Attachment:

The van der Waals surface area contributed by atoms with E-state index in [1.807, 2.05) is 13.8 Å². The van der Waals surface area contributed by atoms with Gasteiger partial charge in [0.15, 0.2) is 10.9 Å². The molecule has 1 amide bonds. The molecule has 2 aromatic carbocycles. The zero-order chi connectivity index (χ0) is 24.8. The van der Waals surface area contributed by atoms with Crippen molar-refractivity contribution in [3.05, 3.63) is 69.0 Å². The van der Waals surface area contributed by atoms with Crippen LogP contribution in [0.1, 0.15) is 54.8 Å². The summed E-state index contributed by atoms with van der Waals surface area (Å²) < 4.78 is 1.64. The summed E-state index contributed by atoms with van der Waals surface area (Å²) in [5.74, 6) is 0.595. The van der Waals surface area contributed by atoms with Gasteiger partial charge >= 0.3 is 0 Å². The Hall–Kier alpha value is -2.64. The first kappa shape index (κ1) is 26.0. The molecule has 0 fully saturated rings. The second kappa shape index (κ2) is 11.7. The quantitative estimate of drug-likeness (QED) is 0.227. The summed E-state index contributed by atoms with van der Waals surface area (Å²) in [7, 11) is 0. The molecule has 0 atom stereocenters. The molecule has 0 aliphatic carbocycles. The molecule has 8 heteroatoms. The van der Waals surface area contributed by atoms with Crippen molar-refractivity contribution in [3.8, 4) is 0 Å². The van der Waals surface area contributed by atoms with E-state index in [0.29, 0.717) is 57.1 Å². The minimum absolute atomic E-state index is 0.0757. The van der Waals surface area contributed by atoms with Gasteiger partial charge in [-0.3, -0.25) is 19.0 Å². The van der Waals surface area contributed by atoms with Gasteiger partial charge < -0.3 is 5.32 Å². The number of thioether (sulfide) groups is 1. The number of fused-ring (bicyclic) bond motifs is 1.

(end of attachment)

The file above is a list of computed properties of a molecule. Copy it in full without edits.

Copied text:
The van der Waals surface area contributed by atoms with E-state index in [1.807, 2.05) is 13.8 Å². The van der Waals surface area contributed by atoms with Gasteiger partial charge in [0.15, 0.2) is 10.9 Å². The molecule has 1 amide bonds. The molecule has 2 aromatic carbocycles. The zero-order chi connectivity index (χ0) is 24.8. The van der Waals surface area contributed by atoms with Crippen molar-refractivity contribution in [3.05, 3.63) is 69.0 Å². The van der Waals surface area contributed by atoms with Crippen LogP contribution in [0.1, 0.15) is 54.8 Å². The summed E-state index contributed by atoms with van der Waals surface area (Å²) < 4.78 is 1.64. The summed E-state index contributed by atoms with van der Waals surface area (Å²) in [5.74, 6) is 0.595. The van der Waals surface area contributed by atoms with Gasteiger partial charge >= 0.3 is 0 Å². The Hall–Kier alpha value is -2.64. The first kappa shape index (κ1) is 26.0. The molecule has 0 fully saturated rings. The second kappa shape index (κ2) is 11.7. The quantitative estimate of drug-likeness (QED) is 0.227. The summed E-state index contributed by atoms with van der Waals surface area (Å²) in [7, 11) is 0. The molecule has 0 atom stereocenters. The molecule has 0 aliphatic carbocycles. The molecule has 8 heteroatoms. The van der Waals surface area contributed by atoms with Crippen molar-refractivity contribution in [3.8, 4) is 0 Å². The van der Waals surface area contributed by atoms with E-state index in [0.29, 0.717) is 57.1 Å². The minimum absolute atomic E-state index is 0.0757. The van der Waals surface area contributed by atoms with Gasteiger partial charge in [-0.3, -0.25) is 19.0 Å². The van der Waals surface area contributed by atoms with Gasteiger partial charge < -0.3 is 5.32 Å². The number of thioether (sulfide) groups is 1. The number of fused-ring (bicyclic) bond motifs is 1.